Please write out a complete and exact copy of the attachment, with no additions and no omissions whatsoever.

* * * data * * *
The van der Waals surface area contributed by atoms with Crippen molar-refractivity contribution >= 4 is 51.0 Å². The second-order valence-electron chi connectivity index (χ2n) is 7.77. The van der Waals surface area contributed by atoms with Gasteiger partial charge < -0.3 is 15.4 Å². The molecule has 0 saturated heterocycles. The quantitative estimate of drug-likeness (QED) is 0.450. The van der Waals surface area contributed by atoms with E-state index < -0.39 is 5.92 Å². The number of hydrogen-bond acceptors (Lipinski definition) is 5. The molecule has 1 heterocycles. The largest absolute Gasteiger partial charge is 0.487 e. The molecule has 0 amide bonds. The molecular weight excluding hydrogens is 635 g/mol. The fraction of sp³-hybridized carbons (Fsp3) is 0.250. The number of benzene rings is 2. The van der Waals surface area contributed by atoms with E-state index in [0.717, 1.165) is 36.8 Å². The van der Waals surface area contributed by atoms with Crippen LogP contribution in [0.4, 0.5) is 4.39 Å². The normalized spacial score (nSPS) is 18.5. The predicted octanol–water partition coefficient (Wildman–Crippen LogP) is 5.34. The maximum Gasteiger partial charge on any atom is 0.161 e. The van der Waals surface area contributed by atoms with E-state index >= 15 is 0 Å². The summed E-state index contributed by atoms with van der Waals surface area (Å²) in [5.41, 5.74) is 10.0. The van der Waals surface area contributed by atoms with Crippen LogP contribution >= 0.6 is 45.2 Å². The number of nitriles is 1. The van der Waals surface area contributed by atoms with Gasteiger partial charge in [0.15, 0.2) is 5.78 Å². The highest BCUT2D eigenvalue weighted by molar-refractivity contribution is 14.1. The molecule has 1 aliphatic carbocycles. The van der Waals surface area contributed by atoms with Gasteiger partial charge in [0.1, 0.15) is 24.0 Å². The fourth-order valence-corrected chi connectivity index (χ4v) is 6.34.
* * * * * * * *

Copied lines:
The van der Waals surface area contributed by atoms with Crippen molar-refractivity contribution >= 4 is 51.0 Å². The second-order valence-electron chi connectivity index (χ2n) is 7.77. The van der Waals surface area contributed by atoms with Gasteiger partial charge < -0.3 is 15.4 Å². The molecule has 0 saturated heterocycles. The quantitative estimate of drug-likeness (QED) is 0.450. The van der Waals surface area contributed by atoms with E-state index < -0.39 is 5.92 Å². The number of hydrogen-bond acceptors (Lipinski definition) is 5. The molecule has 1 heterocycles. The largest absolute Gasteiger partial charge is 0.487 e. The molecule has 0 amide bonds. The molecular weight excluding hydrogens is 635 g/mol. The fraction of sp³-hybridized carbons (Fsp3) is 0.250. The number of benzene rings is 2. The van der Waals surface area contributed by atoms with E-state index in [0.717, 1.165) is 36.8 Å². The van der Waals surface area contributed by atoms with Crippen LogP contribution in [0.4, 0.5) is 4.39 Å². The normalized spacial score (nSPS) is 18.5. The predicted octanol–water partition coefficient (Wildman–Crippen LogP) is 5.34. The maximum Gasteiger partial charge on any atom is 0.161 e. The van der Waals surface area contributed by atoms with E-state index >= 15 is 0 Å². The summed E-state index contributed by atoms with van der Waals surface area (Å²) in [5.41, 5.74) is 10.0. The van der Waals surface area contributed by atoms with Crippen LogP contribution >= 0.6 is 45.2 Å². The number of nitriles is 1. The van der Waals surface area contributed by atoms with Gasteiger partial charge in [0.15, 0.2) is 5.78 Å². The highest BCUT2D eigenvalue weighted by molar-refractivity contribution is 14.1. The molecule has 1 aliphatic carbocycles. The van der Waals surface area contributed by atoms with Gasteiger partial charge in [0.1, 0.15) is 24.0 Å². The fourth-order valence-corrected chi connectivity index (χ4v) is 6.34.